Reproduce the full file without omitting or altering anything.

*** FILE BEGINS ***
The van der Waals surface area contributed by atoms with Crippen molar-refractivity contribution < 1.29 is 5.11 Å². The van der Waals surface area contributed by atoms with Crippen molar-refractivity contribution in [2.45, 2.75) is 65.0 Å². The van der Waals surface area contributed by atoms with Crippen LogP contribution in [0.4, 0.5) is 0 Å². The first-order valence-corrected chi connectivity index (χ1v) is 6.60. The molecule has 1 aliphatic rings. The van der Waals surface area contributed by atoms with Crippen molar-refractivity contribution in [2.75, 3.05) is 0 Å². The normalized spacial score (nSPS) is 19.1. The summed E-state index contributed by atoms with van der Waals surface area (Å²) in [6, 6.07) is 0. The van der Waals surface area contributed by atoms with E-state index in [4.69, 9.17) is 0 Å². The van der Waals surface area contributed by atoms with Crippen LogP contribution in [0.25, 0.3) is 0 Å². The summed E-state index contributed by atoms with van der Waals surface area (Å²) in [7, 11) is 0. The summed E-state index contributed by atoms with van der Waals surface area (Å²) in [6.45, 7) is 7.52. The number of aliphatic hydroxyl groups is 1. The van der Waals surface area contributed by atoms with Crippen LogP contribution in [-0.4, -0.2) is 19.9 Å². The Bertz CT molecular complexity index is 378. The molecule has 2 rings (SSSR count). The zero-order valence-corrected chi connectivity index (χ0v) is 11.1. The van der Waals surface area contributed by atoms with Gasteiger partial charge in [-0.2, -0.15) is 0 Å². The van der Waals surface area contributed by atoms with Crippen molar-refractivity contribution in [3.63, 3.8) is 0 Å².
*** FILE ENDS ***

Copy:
The van der Waals surface area contributed by atoms with Crippen molar-refractivity contribution < 1.29 is 5.11 Å². The van der Waals surface area contributed by atoms with Crippen molar-refractivity contribution in [2.45, 2.75) is 65.0 Å². The van der Waals surface area contributed by atoms with Crippen LogP contribution in [0.4, 0.5) is 0 Å². The first-order valence-corrected chi connectivity index (χ1v) is 6.60. The molecule has 1 aliphatic rings. The van der Waals surface area contributed by atoms with Crippen molar-refractivity contribution in [2.75, 3.05) is 0 Å². The normalized spacial score (nSPS) is 19.1. The summed E-state index contributed by atoms with van der Waals surface area (Å²) in [6, 6.07) is 0. The van der Waals surface area contributed by atoms with E-state index in [4.69, 9.17) is 0 Å². The van der Waals surface area contributed by atoms with Crippen LogP contribution in [0.25, 0.3) is 0 Å². The summed E-state index contributed by atoms with van der Waals surface area (Å²) in [7, 11) is 0. The summed E-state index contributed by atoms with van der Waals surface area (Å²) in [6.45, 7) is 7.52. The number of aliphatic hydroxyl groups is 1. The van der Waals surface area contributed by atoms with Crippen LogP contribution in [-0.4, -0.2) is 19.9 Å². The Bertz CT molecular complexity index is 378. The molecule has 2 rings (SSSR count). The zero-order valence-corrected chi connectivity index (χ0v) is 11.1. The van der Waals surface area contributed by atoms with Gasteiger partial charge in [-0.2, -0.15) is 0 Å². The van der Waals surface area contributed by atoms with Crippen molar-refractivity contribution in [3.63, 3.8) is 0 Å².